Climate: The Little Ice Age
In the second half of the 18th century and early decades of the 19th century, which is to say during the time covered by Jefferson’s weather records, the Northern Hemisphere was continuing to experience a period of cooling that began in the 1300s. In the 20th century scientists and historians began to call this period the Little Ice Age, as it was marked by some extension of glaciation. The cooling trend was the product of a convergence of multiple causes, including a reduction in solar radiation, changes in oceanic and atmospheric oscillations, and volcanic eruptions. It was over by about 1850.
Although this was a general climatic trend throughout the northern half of the globe, the effects varied over time and in different locations. A significant value of the Jefferson observations and others from Early America is the detailed information they provide about day-to-day weather and longer trends during the period.
Jefferson and his contemporaries also show something of the limitations of individual perception and anecdotal evidence. He and some other thoughtful observers were convinced that European colonization of North America and subsequent changes in land use were moderating the cold climate and making it warmer by the second half of the 18th century. As Jefferson wrote in Notes on Virginia in the early 1780s:
A change in our climate however is taking place very sensibly. Both heats and colds are become much more moderate within the memory even of the middle-aged. Snows are less frequent and less deep. They do not often lie, below the mountains, more than one, two, or three days, and very rarely a week. They are remembered to have been formerly frequent, deep, and of long continuance. The elderly inform me the earth used to be covered with snow about three months in every year. The rivers, which then seldom failed to freeze over in the course of the winter, scarcely ever do so now.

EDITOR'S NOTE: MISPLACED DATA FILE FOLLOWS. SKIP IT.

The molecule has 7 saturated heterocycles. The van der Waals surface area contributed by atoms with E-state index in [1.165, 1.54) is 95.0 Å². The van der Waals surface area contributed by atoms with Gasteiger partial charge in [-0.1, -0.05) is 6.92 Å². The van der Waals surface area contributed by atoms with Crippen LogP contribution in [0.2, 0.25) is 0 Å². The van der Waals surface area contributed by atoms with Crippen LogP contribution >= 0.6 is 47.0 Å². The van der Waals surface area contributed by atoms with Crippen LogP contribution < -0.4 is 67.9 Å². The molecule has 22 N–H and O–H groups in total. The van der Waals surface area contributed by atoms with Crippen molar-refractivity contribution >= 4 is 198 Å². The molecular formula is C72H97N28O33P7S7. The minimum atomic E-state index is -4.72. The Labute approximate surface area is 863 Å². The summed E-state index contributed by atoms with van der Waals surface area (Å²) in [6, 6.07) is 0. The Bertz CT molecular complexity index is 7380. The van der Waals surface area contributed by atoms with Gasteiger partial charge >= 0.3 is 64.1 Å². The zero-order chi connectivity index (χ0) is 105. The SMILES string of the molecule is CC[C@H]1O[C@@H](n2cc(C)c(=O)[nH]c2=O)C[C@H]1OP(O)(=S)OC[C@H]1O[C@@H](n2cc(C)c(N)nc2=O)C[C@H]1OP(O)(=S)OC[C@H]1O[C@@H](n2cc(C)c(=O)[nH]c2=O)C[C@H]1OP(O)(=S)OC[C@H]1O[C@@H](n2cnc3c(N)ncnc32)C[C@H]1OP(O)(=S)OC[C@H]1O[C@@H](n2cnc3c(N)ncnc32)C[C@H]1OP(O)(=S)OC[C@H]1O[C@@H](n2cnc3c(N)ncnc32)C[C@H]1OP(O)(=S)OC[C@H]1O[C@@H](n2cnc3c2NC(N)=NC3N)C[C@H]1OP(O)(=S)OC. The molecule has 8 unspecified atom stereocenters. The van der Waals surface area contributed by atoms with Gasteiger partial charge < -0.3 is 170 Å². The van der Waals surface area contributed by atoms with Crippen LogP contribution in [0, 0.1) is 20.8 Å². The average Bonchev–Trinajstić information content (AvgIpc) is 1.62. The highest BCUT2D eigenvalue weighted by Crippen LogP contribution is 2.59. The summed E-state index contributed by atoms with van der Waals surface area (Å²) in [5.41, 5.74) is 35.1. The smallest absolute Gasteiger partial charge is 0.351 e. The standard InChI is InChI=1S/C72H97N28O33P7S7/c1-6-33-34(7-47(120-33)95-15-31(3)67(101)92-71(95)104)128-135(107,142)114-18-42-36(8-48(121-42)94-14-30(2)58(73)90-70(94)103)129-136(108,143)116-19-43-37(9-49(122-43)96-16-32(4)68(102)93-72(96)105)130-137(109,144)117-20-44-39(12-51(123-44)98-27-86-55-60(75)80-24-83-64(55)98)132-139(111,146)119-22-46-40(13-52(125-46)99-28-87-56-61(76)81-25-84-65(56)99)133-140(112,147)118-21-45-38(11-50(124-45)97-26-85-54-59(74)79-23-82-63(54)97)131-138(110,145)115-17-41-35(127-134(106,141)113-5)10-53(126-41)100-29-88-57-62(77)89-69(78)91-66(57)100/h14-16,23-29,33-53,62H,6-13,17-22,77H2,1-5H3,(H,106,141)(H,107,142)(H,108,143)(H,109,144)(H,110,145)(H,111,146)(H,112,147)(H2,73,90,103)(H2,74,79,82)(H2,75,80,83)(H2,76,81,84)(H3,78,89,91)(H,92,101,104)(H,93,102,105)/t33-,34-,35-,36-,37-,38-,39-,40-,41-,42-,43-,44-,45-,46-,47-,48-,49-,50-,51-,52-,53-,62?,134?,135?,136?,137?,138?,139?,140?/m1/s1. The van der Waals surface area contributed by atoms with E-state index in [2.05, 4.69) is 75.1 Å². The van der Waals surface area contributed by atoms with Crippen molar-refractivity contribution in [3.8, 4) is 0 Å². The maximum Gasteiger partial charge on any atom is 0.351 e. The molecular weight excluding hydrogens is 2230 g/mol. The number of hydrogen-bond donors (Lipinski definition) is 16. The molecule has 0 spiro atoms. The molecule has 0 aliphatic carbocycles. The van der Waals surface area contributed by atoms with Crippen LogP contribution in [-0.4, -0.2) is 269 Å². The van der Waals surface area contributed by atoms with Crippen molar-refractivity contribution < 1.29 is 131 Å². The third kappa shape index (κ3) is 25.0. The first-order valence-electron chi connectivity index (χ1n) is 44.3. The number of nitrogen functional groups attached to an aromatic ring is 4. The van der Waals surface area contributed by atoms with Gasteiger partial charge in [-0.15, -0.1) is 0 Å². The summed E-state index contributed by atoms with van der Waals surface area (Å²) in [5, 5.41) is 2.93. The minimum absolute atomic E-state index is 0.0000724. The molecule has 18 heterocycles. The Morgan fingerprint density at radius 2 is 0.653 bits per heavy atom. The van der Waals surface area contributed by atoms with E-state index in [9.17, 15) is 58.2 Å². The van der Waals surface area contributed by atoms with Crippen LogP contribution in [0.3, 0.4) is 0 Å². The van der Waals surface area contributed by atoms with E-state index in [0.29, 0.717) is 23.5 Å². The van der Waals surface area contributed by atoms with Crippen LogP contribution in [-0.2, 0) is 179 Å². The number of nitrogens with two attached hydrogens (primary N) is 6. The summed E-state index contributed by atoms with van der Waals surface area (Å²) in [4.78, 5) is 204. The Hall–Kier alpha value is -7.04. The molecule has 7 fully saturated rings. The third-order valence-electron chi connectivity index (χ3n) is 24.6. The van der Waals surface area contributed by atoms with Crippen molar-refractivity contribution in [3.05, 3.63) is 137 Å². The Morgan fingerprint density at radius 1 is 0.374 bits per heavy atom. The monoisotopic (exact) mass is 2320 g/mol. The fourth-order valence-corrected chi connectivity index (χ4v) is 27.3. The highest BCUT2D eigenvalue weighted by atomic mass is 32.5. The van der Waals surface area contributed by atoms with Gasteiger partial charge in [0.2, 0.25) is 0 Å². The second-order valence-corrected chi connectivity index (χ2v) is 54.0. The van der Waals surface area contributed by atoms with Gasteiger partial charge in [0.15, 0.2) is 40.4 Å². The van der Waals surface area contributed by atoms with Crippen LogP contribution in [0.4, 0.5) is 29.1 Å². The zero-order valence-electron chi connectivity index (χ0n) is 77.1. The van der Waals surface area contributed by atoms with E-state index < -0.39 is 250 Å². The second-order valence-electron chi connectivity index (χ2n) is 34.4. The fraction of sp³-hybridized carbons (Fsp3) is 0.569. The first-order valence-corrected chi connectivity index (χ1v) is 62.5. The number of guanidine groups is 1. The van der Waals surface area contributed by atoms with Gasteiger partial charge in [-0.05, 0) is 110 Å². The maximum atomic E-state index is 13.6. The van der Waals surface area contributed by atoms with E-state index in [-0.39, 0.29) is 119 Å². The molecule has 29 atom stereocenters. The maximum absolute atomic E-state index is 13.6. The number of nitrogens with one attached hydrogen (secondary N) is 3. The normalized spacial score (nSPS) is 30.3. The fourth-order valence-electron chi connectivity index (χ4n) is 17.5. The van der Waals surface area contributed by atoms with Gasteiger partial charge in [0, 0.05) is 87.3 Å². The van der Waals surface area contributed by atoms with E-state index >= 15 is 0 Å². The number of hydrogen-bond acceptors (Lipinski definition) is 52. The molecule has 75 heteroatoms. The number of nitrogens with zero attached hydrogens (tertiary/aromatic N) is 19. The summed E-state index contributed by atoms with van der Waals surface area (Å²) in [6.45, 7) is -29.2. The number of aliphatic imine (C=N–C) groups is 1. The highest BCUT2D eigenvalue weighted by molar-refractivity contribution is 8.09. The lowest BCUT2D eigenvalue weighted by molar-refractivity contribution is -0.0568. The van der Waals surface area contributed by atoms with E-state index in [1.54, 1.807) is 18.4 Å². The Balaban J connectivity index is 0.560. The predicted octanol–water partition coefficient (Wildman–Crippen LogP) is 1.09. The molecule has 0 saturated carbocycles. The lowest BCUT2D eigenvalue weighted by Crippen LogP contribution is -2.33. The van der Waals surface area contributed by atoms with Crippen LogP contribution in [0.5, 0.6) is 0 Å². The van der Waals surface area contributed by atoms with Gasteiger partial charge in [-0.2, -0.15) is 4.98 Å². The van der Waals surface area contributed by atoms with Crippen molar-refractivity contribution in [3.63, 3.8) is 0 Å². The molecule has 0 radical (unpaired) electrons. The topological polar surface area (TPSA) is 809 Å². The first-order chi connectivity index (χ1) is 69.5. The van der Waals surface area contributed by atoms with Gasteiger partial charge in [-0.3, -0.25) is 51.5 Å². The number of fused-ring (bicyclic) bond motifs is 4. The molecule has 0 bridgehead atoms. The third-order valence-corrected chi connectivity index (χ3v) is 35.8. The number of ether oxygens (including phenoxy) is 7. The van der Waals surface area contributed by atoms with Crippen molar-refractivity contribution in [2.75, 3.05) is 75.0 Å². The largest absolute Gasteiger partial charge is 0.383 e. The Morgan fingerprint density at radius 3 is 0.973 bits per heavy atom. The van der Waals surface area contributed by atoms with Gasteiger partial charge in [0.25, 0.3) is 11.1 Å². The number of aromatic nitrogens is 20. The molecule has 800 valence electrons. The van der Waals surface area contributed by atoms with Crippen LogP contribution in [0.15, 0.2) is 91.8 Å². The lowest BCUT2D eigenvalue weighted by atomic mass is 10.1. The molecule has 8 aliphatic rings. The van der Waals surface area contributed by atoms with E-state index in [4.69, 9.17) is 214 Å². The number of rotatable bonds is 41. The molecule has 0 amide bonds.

Jefferson’s assessment was not correct: Virginians and other Americans would experience some terrible winters in the decades to come after he wrote that passage. Yet he was not alone, for others, including Benjamin Franklin, also asserted that winters were becoming milder. While Jefferson, Franklin, and their contemporaries were right to think that human activity can affect climate, they were incorrect in believing that forest-clearing and agriculture by colonists had moderated the climate of North America since the 17th century.
Stefan Brönnimann, Sam White, and Victoria Slonosky, “Climate from 1800 to 1970 in North America and Europe,” in Sam White, Christian Pfister, and Franz Mauelshagen, eds., The Palgrave Handbook of Climate History (London, 2018), 309-20.
Brian Fagan, The Little Ice Age: How Climate Made History, 1300–1850 (New York, 2000).
Thomas Jefferson, Notes on the State of Virginia, ed. William Peden (Chapel Hill, N.C., 1955), 80.
Karen Ordahl Kupperman, “The Puzzle of the American Climate in the Early Colonial Period,” American Historical Review, 87 (1982), 1262-89.
Sam White, A Cold Welcome: The Little Ice Age and Europe’s Encounter with North America (Cambridge, Mass., 2017), 19-22.
Sam White, “North American Climate History (1500–1800),” in Sam White, Christian Pfister, and Franz Mauelshagen, eds., The Palgrave Handbook of Climate History (London, 2018), 297-308.
Sam White, “The Real Little Ice Age,” Journal of Interdisciplinary History, 44 (2014), 327-52.
Anya Zilberstein, A Temperate Empire: Making Climate Change in Early America (New York, 2016), 3-5, 148, 167.